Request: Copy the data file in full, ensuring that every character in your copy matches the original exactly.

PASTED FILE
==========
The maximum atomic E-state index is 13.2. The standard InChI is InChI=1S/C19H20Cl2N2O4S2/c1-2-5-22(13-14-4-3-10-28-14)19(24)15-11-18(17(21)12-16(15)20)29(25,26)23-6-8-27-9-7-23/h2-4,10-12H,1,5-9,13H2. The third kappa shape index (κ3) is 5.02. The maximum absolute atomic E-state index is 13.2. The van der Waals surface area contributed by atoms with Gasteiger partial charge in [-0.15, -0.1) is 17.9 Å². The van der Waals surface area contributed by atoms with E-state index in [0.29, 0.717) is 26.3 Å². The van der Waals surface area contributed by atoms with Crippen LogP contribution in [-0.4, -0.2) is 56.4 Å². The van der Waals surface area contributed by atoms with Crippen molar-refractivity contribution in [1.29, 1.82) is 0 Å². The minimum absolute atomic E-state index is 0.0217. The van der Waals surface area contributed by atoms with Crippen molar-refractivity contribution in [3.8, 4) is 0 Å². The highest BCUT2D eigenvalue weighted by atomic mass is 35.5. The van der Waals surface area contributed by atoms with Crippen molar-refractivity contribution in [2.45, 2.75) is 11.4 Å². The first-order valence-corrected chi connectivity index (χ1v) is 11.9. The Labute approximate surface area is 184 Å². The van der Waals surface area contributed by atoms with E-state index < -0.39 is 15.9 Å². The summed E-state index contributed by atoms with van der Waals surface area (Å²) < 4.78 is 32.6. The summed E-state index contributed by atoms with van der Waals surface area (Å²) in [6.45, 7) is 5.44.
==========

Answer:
The maximum atomic E-state index is 13.2. The standard InChI is InChI=1S/C19H20Cl2N2O4S2/c1-2-5-22(13-14-4-3-10-28-14)19(24)15-11-18(17(21)12-16(15)20)29(25,26)23-6-8-27-9-7-23/h2-4,10-12H,1,5-9,13H2. The third kappa shape index (κ3) is 5.02. The maximum absolute atomic E-state index is 13.2. The van der Waals surface area contributed by atoms with Gasteiger partial charge in [-0.15, -0.1) is 17.9 Å². The van der Waals surface area contributed by atoms with E-state index in [0.29, 0.717) is 26.3 Å². The van der Waals surface area contributed by atoms with Crippen LogP contribution in [-0.4, -0.2) is 56.4 Å². The van der Waals surface area contributed by atoms with Crippen molar-refractivity contribution in [1.29, 1.82) is 0 Å². The minimum absolute atomic E-state index is 0.0217. The van der Waals surface area contributed by atoms with Crippen molar-refractivity contribution in [3.8, 4) is 0 Å². The highest BCUT2D eigenvalue weighted by atomic mass is 35.5. The van der Waals surface area contributed by atoms with Crippen molar-refractivity contribution in [2.45, 2.75) is 11.4 Å². The first-order valence-corrected chi connectivity index (χ1v) is 11.9. The Labute approximate surface area is 184 Å². The van der Waals surface area contributed by atoms with E-state index < -0.39 is 15.9 Å². The summed E-state index contributed by atoms with van der Waals surface area (Å²) < 4.78 is 32.6. The summed E-state index contributed by atoms with van der Waals surface area (Å²) in [6.45, 7) is 5.44.